Beware, it's the season of the tick

Spring has sprung and it is time to get outside and back in the garden.

But take care, this year is suppose to be a big one for ticks — thanks in a part to an explosion of acorns — and Pennsylvania is ground zero for Lyme disease.

According to the Centers for Disease Control and Prevention, Pennsylvania led the nation in the number of confirmed Lyme disease cases in 2015 with 7,351 confirmed cases.  New Jersey clocked in with 3,932 confirmed cases.

In total, there are 28,453 confirmed cases nationwide in 2015, the majority in the Northeast United States.

The little blood-sucking, black-legged tick, more commonly known as the deer tick, is the big carrier of Lyme disease. Depending on the tick's stage, sex and the timing of its latest meal, a tick can range in size from a period at the end of a sentence to a sesame seed.

The insect's nickname, deer tick, doesn't mean deer are the only ones to blame for the spread of Lyme. Put mice at the top of the list.

It is the white-footed mice, along with some other small rodents and birds, that harbor the disease-causing bacteria responsible for Lyme disease.

An uninfected tick larva will attach itself to a mouse and pick up the disease when it bites to feed on the rodent's blood. It then spreads the bacteria to the next mammal it bites – humans, their pets, deer, other large mammals – while in the nymph stage. The adult ticks will mate on deer, eventually drop off and lay their eggs on the ground, starting the two-year life cycle all over again once the larva finds a mouse to latch onto for its first meal. 

Here is where the acorns come in.

In 2015 Richard S. Ostfeld, a disease ecologist with the Cary Institute of Ecosystem Studies, was hiking in the woods in New York state and found that a bumper crop of acorns had littered the forest floor.

He was ready to declare a public health emergency.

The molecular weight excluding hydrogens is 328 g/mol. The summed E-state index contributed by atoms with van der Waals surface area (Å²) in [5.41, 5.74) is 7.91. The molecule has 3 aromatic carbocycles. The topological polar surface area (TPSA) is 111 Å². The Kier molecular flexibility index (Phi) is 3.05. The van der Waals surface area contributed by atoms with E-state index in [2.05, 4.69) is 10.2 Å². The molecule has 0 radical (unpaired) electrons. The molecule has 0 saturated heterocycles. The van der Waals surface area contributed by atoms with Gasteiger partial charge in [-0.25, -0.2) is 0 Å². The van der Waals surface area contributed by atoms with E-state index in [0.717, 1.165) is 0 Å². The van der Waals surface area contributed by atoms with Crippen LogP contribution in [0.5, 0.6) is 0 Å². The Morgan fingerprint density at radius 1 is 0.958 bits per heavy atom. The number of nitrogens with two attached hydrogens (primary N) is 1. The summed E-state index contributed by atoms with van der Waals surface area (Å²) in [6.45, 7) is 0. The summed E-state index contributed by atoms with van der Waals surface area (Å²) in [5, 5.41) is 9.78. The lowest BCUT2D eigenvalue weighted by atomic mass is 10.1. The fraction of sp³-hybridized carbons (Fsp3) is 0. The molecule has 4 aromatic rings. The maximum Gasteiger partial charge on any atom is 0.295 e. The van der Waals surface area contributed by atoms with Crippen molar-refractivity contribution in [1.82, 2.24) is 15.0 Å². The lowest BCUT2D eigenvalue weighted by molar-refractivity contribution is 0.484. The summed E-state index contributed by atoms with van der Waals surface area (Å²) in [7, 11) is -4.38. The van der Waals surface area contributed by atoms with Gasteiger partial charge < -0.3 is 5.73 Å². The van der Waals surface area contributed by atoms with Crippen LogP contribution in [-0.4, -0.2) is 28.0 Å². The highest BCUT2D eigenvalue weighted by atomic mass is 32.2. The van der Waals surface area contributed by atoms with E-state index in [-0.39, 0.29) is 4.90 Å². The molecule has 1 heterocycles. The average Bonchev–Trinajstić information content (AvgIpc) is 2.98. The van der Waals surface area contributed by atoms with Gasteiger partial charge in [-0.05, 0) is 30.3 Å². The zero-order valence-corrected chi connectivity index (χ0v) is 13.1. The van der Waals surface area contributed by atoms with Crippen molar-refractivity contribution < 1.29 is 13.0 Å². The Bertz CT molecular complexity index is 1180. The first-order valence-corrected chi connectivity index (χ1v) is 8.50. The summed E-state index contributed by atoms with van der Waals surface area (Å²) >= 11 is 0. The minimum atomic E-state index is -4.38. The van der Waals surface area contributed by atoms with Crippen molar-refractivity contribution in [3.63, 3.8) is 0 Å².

Mice love acorns. And more acorns means more fat and healthy mice for ticks that carry Lyme disease to latch onto.

Fast forward to 2017.  With the warmer winters, the disease has begun to spread outside the usual boundaries as ticks move into warmer areas, across the U.S., Europe and  forested areas of Asia, according to the Cary Institute.

It takes 36 to 48 hours or more before the Lyme disease bacterium can be transmitted.  When detected early, it can be treated with antibiotics. If left untreated, the disease can spread to the joints, heart and nervous system. Currently there is no vaccine for Lyme disease

According to the Pennsylvania Department of Health, symptoms include fever, fatigue, headache, muscle aches, and joint pain. A bull’s-eye rash may appear. The joint pain associated with the disease is often mistaken for arthritis. Some neuralgic signs can mimic conditions such as multiple sclerosis  and amyotrophic lateral sclerosis.

To help prevent Lyme disease, avoid walking through tall vegetation, use a repellent, perform tick checks on your body and that of your pets, and remove any ticks immediately. Watch for any Lyme symptoms. Rake leaves from yards and create a barrier of wood chips between lawns and wooded areas to keep ticks away from recreational areas.